|"Kansas City/Hey, Hey, Hey, Hey"|
|Song by The Beatles from the album Beatles for Sale|
|Released||December 4, 1964 (mono and stereo)|
|Recorded||October 18, 1964|
|Genre||Rock and roll|
|Length||2:33 (mono version)
2:38 (stereo version)
|Writer||Jerry Leiber and Mike Stoller/Richard Penniman|
|Beatles for Sale track listing|
In 1964, The Beatles' recorded Little Richard's medley of "Kansas City" and "Hey, Hey, Hey, Hey", a song they began performing in their early Hamburg days. Their version, which uses somewhat different lyrics, appears on the albums Beatles for Sale (UK) and Beatles VI (US) and was the B-side of the October 1965 single "Boys" as part of Capitol Records' Star Line series. Piano on the track was played by George Martin. A live version, recorded in Hamburg in 1962, was released on Live! at the Star-Club in Hamburg, Germany; 1962. Other live versions appear on the album Live at the BBC and in the film Let It Be. The Beatles were also seen on the American television program Shindig! performing the medley live in October 1964.
|Single by James Brown|
|Genre||Rhythm and blues|
|Writer(s)||*Jerry Leiber*Mike Stoller|
|James Brown charting singles chronology|
James Brown recorded a version of "Kansas City" in 1967 which charted #21 R&B and #55 Pop. Brown recorded live performances of the song for his albums Live at the Apollo, Volume II (1968) and Say It Live and Loud (1998; recorded 1968), and in his concert films James Brown: Man to Man and Live at the Boston Garden.
"Kansas City" has been recorded by hundreds of performers, including Bill Haley & His Comets from the album Bill Haley and His Comets (1960), Brenda Lee fromAll the Way (1961), Peggy Lee from Blues Cross Country (1962) and Miss Peggy Lee Sings the Blues (1988), Trini Lopez as a #23 pop chart single (1963), Jan & Dean from Surf City And Other Swingin' Cities (1963), Jay and the Americans from At the Cafe Wha? (1963), Fats Domino as a single (1964), Sammy Davis Jr. fromSammy Davis, Jr. Sings the Big Ones for Young Lovers (1964), The Everly Brothers from Rock & Soul (1965), Tom Jones from From the Heart (1966) and Muddy Waters from Muddy "Mississippi" Waters – Live (1979). Ten versions of the song are featured on the 1994 album, The Best of Kansas City. In 1995, it was included inSmokey Joe's Cafe, the musical revue about the songs of Leiber and Stoller.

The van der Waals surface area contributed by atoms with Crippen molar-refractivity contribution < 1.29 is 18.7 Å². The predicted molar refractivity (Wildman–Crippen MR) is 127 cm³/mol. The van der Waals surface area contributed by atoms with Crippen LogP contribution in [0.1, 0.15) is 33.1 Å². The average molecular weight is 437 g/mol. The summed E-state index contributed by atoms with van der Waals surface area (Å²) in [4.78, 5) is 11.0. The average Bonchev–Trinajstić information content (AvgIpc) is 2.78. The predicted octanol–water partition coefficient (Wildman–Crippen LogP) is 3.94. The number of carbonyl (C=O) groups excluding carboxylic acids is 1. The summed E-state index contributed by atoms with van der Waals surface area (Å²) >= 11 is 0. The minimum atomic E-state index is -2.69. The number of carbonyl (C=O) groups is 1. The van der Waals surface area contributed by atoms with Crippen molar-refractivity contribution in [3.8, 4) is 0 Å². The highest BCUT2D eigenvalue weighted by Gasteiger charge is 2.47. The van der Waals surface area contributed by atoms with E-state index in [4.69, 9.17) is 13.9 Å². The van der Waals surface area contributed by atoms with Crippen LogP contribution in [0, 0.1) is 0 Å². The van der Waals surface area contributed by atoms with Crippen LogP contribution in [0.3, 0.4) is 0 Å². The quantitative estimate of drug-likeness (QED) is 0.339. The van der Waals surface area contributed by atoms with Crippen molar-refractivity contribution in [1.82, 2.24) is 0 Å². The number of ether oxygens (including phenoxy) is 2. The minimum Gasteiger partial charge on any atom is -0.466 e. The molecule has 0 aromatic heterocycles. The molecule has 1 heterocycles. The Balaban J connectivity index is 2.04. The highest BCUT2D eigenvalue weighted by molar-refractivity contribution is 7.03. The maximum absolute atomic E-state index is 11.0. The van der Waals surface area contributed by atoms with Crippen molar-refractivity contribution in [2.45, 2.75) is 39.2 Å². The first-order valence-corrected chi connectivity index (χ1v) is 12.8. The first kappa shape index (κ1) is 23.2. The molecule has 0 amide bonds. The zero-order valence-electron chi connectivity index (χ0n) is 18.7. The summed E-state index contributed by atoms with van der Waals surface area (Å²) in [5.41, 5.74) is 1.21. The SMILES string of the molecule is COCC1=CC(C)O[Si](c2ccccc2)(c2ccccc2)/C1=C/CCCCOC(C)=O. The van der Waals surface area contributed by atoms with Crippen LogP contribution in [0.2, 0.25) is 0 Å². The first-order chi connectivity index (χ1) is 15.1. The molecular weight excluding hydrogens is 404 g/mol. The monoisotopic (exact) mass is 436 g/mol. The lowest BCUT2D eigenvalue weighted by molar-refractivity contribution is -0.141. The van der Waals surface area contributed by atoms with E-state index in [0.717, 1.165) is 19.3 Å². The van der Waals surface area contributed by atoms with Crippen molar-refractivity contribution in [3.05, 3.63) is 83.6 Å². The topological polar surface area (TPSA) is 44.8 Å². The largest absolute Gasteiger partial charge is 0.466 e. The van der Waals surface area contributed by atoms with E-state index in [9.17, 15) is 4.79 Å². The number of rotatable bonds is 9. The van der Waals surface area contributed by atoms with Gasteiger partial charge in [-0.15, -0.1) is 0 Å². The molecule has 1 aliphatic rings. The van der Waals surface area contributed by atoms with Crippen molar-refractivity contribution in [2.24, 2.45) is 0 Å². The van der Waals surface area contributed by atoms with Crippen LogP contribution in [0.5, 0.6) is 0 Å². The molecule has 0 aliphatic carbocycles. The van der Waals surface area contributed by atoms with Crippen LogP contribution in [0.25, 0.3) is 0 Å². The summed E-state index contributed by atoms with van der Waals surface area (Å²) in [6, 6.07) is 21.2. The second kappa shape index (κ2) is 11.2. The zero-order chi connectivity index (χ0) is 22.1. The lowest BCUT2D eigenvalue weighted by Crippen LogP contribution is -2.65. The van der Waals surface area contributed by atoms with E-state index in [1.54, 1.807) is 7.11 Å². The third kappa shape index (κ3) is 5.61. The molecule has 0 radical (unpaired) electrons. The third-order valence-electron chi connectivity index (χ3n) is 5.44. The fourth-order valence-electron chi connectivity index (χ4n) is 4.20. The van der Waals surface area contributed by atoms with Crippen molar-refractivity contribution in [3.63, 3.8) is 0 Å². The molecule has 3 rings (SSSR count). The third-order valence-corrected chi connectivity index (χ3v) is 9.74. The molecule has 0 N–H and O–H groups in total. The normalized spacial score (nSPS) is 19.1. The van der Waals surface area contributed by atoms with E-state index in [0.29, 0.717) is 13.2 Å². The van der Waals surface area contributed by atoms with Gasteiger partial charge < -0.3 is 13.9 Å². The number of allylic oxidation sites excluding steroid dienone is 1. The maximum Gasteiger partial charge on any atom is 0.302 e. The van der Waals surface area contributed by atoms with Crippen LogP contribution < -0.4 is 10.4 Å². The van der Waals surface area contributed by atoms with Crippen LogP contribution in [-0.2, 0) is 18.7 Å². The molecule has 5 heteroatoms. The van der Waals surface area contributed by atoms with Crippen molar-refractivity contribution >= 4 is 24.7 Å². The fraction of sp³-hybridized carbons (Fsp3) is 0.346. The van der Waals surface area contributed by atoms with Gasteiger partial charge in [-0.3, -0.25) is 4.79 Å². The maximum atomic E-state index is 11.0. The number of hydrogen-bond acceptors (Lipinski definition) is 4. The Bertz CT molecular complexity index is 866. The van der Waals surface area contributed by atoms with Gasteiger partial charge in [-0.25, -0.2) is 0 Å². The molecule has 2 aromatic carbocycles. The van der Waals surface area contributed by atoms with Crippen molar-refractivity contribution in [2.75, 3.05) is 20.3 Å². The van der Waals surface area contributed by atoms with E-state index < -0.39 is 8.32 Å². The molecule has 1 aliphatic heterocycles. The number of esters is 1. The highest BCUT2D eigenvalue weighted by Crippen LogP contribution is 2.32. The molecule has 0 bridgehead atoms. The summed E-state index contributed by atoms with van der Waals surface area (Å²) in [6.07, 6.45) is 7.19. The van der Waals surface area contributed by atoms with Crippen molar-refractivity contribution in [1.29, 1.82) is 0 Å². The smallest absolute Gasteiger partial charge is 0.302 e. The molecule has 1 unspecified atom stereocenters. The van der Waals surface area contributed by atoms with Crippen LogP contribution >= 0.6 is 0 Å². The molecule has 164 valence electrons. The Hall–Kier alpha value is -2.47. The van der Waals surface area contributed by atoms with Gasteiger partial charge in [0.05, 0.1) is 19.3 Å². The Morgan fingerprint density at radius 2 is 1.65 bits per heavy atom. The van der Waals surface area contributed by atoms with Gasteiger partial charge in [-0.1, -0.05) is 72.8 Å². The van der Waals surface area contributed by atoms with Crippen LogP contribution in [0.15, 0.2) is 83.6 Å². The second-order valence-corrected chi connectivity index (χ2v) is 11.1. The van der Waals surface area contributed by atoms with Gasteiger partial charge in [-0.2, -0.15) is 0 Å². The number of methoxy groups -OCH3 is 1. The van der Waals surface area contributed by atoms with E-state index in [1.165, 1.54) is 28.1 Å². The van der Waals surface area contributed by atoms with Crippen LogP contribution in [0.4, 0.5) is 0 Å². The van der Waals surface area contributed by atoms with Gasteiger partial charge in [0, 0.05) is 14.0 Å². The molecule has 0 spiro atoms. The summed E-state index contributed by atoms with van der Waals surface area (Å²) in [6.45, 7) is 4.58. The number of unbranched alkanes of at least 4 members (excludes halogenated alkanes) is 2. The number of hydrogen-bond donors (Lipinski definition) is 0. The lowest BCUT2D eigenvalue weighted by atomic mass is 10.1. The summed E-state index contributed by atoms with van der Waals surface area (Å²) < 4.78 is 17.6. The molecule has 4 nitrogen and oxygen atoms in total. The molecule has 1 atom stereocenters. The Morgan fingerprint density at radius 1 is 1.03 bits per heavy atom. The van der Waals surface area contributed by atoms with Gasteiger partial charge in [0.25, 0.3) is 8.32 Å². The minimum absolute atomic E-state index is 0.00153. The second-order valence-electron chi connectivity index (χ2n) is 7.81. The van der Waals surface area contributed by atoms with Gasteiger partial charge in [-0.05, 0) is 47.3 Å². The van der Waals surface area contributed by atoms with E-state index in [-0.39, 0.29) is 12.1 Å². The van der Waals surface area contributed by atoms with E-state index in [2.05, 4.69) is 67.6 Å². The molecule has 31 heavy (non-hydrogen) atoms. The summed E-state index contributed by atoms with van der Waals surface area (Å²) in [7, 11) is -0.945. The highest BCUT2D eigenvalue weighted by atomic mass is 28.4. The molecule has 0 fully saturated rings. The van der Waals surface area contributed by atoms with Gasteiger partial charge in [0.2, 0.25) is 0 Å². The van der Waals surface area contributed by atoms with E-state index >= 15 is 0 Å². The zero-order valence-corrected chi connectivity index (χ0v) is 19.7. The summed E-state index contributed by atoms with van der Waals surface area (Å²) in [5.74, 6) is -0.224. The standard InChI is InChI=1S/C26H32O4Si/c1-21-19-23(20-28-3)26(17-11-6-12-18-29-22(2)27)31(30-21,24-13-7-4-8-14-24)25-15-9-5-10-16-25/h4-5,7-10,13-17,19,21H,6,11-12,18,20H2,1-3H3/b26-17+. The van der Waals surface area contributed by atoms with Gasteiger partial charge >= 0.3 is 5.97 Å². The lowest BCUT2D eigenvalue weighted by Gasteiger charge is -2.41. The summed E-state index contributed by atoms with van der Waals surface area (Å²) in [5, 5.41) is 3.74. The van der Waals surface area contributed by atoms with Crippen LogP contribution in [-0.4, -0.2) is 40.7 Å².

In 2001, Harrison's "Kansas City" received a Grammy Hall of Fame Award  and it is included on the Rock and Roll Hall of Fame's list of the "500 Songs That Shaped Rock and Roll." In 2005, Kansas City adopted "Kansas City" as its official song, dedicating "Goin' to Kansas City Plaza" in the historic 18th and Vine Jazz district. Due to redevelopment, the "12th Street and Vine" intersection mentioned in the song no longer exists, but a park roughly in the shape of a grand piano and with a path in the shape of a treble clef exists at the former location, marked by a commemorative plaque.